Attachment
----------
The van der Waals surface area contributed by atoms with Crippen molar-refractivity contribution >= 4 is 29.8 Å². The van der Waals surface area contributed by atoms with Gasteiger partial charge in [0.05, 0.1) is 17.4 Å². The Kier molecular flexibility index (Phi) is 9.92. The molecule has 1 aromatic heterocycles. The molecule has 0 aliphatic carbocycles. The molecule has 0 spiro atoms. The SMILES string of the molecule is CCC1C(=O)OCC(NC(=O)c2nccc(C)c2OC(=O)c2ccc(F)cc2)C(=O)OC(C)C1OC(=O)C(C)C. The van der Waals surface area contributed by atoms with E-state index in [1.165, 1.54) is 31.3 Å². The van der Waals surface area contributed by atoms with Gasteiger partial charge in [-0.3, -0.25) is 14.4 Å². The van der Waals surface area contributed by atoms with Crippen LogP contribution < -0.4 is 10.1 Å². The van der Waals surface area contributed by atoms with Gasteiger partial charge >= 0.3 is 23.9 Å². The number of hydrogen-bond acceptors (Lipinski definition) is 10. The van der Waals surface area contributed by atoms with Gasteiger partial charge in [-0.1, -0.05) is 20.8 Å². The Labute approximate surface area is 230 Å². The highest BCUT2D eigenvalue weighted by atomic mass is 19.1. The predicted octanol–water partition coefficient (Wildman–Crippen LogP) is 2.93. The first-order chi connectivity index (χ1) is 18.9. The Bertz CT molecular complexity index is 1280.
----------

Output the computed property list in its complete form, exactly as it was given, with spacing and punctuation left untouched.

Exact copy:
The van der Waals surface area contributed by atoms with Crippen molar-refractivity contribution >= 4 is 29.8 Å². The van der Waals surface area contributed by atoms with Gasteiger partial charge in [0.05, 0.1) is 17.4 Å². The Kier molecular flexibility index (Phi) is 9.92. The molecule has 1 aromatic heterocycles. The molecule has 0 aliphatic carbocycles. The molecule has 0 spiro atoms. The SMILES string of the molecule is CCC1C(=O)OCC(NC(=O)c2nccc(C)c2OC(=O)c2ccc(F)cc2)C(=O)OC(C)C1OC(=O)C(C)C. The van der Waals surface area contributed by atoms with E-state index in [1.165, 1.54) is 31.3 Å². The van der Waals surface area contributed by atoms with Gasteiger partial charge in [-0.3, -0.25) is 14.4 Å². The van der Waals surface area contributed by atoms with Crippen LogP contribution < -0.4 is 10.1 Å². The van der Waals surface area contributed by atoms with Gasteiger partial charge >= 0.3 is 23.9 Å². The number of hydrogen-bond acceptors (Lipinski definition) is 10. The van der Waals surface area contributed by atoms with Gasteiger partial charge in [-0.1, -0.05) is 20.8 Å². The Labute approximate surface area is 230 Å². The highest BCUT2D eigenvalue weighted by atomic mass is 19.1. The predicted octanol–water partition coefficient (Wildman–Crippen LogP) is 2.93. The first-order chi connectivity index (χ1) is 18.9. The Bertz CT molecular complexity index is 1280.